Originally published on January 31, 2001 and brought to you today as a time capsule.
E-commerce and tech layoffs continue to mount, hitting a record number of 44,851 for the month of January, according to a report released by Challenger, Gray & Christmas.
The executive placement firm, which tracks daily job cuts in various sectors, found that layoffs in the combined e-commerce, computer and telecommunications sectors accounted for nearly a third of the 142,208 jobs lost in January.
E-commerce alone saw 11,887 layoffs in the month.
The January totals surpassed the previous record number of layoffs — 133,713 in December — by more than 6 percent, the firm said.
December and January combined for 275,921 job cuts, the largest two-month total since Challenger began its monthly reporting in 1993.
“To put the last two months of job-cutting in perspective, consider that 1998 holds the decade record for the most job cuts in one year with 677,795,” Challenger chief executive officer John A. Challenger said. “In just two months, job cuts are already at 41 percent of that total.”
The firm collects its data based on corporate announcements, meaning that the layoff numbers would likely be higher if layoffs at smaller firms were included as well.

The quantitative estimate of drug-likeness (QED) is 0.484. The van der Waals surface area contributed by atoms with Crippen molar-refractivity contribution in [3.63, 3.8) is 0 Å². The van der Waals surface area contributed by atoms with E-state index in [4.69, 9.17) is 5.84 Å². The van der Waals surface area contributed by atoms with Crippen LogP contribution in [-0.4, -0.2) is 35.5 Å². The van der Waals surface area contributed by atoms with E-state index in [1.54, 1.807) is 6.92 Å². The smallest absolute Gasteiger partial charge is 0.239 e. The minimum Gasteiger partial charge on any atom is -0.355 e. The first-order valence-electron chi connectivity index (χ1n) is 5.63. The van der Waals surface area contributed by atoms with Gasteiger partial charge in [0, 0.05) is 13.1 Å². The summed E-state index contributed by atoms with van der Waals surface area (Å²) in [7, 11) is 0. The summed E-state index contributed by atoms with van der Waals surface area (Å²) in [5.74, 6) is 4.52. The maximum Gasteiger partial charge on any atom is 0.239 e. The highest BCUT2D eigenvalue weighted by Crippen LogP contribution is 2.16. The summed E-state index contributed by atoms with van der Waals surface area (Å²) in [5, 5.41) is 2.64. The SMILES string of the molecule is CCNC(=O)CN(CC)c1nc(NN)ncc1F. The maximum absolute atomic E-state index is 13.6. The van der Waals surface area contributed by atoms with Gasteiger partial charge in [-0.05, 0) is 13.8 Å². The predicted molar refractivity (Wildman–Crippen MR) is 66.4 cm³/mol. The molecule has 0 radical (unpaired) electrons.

February is not starting off with any apparent reduction in pink slips. Online retailer eToys (Nasdaq: ETYS) said it will lay off its remaining 293 employees and wind down operations by the beginning of April, and infrastructure company InfoSpace.com said it has laid off 250 of its 1,200 employees, as part of a plan to cut costs.
Additionally, Internet consulting firm Razorfish announced it was reducing 400 jobs worldwide, while Bertelsmann AG announced that it was eliminating 55 jobs at newly acquired subsidiary CDNow, in a move that will eliminate the entire advertising sales function at the online music site.
Consolidation also led to dot-com layoffs at CarsDirect.com in February. When the online auto site announced last week that it had purchased rival site Greenlight.com, an online car site backed by Amazon.com, the news included a reported 75 job cuts as part of the merger.
The recent layoffs of 1,300 people at e-tail giant Amazon.com came in under the wire on January 31th, contributing to the record high for that month.
“Job security has suffered a severe shock, plunging seemingly out of the blue from a let-the-good-times-roll economy to 275,000 announced job cuts in 60 days,” Challenger said. “Can there be any doubt that consumer confidence collapsed with each major job-cut announcement, particularly the sudden large cuts made by big name employers?”
In one respect, the answer is no. Despite the deaths of dozens of dot-coms and the stock market plunge that left many e-tailers gasping for air, U.S. consumers continue to shop online because they like the convenience and control it offers, according to a report issued in January by Forrester Research.
“Rumors surrounding the demise of e-commerce have been greatly exaggerated — in fact, they are dead wrong,” said Christopher M. Kelley, analyst at Forrester Research. “While the number of tech-related pink slips increases, consumers continue to flock to the Net without regard for the pain faced by online retailers.”